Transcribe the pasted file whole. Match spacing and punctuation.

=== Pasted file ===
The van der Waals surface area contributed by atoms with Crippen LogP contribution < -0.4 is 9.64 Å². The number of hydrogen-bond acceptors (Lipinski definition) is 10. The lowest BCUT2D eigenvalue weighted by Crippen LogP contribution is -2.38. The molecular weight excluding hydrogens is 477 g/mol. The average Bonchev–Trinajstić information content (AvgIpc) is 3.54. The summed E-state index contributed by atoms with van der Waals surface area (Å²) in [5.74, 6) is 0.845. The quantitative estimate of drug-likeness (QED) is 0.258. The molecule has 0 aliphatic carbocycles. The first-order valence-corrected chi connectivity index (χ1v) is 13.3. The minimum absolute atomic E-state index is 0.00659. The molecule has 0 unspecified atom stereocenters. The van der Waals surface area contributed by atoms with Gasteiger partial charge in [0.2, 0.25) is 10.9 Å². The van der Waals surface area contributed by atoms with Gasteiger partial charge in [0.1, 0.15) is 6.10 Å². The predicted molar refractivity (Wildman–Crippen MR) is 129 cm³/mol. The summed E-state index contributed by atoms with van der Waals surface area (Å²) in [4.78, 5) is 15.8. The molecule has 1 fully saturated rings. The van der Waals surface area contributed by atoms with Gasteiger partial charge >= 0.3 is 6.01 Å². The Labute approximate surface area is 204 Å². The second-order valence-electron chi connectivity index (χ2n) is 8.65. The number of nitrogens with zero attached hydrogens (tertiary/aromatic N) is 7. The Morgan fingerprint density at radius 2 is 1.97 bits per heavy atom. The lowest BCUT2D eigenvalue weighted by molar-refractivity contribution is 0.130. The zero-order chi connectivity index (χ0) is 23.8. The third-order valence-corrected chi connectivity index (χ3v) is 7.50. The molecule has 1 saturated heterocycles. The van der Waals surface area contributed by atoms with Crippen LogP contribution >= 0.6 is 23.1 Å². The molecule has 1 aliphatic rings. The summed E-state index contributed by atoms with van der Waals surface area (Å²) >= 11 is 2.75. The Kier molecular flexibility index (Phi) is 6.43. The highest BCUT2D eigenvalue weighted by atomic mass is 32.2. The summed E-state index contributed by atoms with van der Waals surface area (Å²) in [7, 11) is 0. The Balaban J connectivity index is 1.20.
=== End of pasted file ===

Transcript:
The van der Waals surface area contributed by atoms with Crippen LogP contribution < -0.4 is 9.64 Å². The number of hydrogen-bond acceptors (Lipinski definition) is 10. The lowest BCUT2D eigenvalue weighted by Crippen LogP contribution is -2.38. The molecular weight excluding hydrogens is 477 g/mol. The average Bonchev–Trinajstić information content (AvgIpc) is 3.54. The summed E-state index contributed by atoms with van der Waals surface area (Å²) in [5.74, 6) is 0.845. The quantitative estimate of drug-likeness (QED) is 0.258. The molecule has 0 aliphatic carbocycles. The first-order valence-corrected chi connectivity index (χ1v) is 13.3. The minimum absolute atomic E-state index is 0.00659. The molecule has 0 unspecified atom stereocenters. The van der Waals surface area contributed by atoms with Gasteiger partial charge in [0.2, 0.25) is 10.9 Å². The van der Waals surface area contributed by atoms with Gasteiger partial charge in [0.1, 0.15) is 6.10 Å². The predicted molar refractivity (Wildman–Crippen MR) is 129 cm³/mol. The summed E-state index contributed by atoms with van der Waals surface area (Å²) in [4.78, 5) is 15.8. The molecule has 1 fully saturated rings. The van der Waals surface area contributed by atoms with Gasteiger partial charge >= 0.3 is 6.01 Å². The Labute approximate surface area is 204 Å². The second-order valence-electron chi connectivity index (χ2n) is 8.65. The number of nitrogens with zero attached hydrogens (tertiary/aromatic N) is 7. The Morgan fingerprint density at radius 2 is 1.97 bits per heavy atom. The lowest BCUT2D eigenvalue weighted by molar-refractivity contribution is 0.130. The zero-order chi connectivity index (χ0) is 23.8. The third-order valence-corrected chi connectivity index (χ3v) is 7.50. The molecule has 1 saturated heterocycles. The van der Waals surface area contributed by atoms with Crippen LogP contribution >= 0.6 is 23.1 Å². The molecule has 1 aliphatic rings. The summed E-state index contributed by atoms with van der Waals surface area (Å²) >= 11 is 2.75. The Kier molecular flexibility index (Phi) is 6.43. The highest BCUT2D eigenvalue weighted by atomic mass is 32.2. The summed E-state index contributed by atoms with van der Waals surface area (Å²) in [7, 11) is 0. The Balaban J connectivity index is 1.20.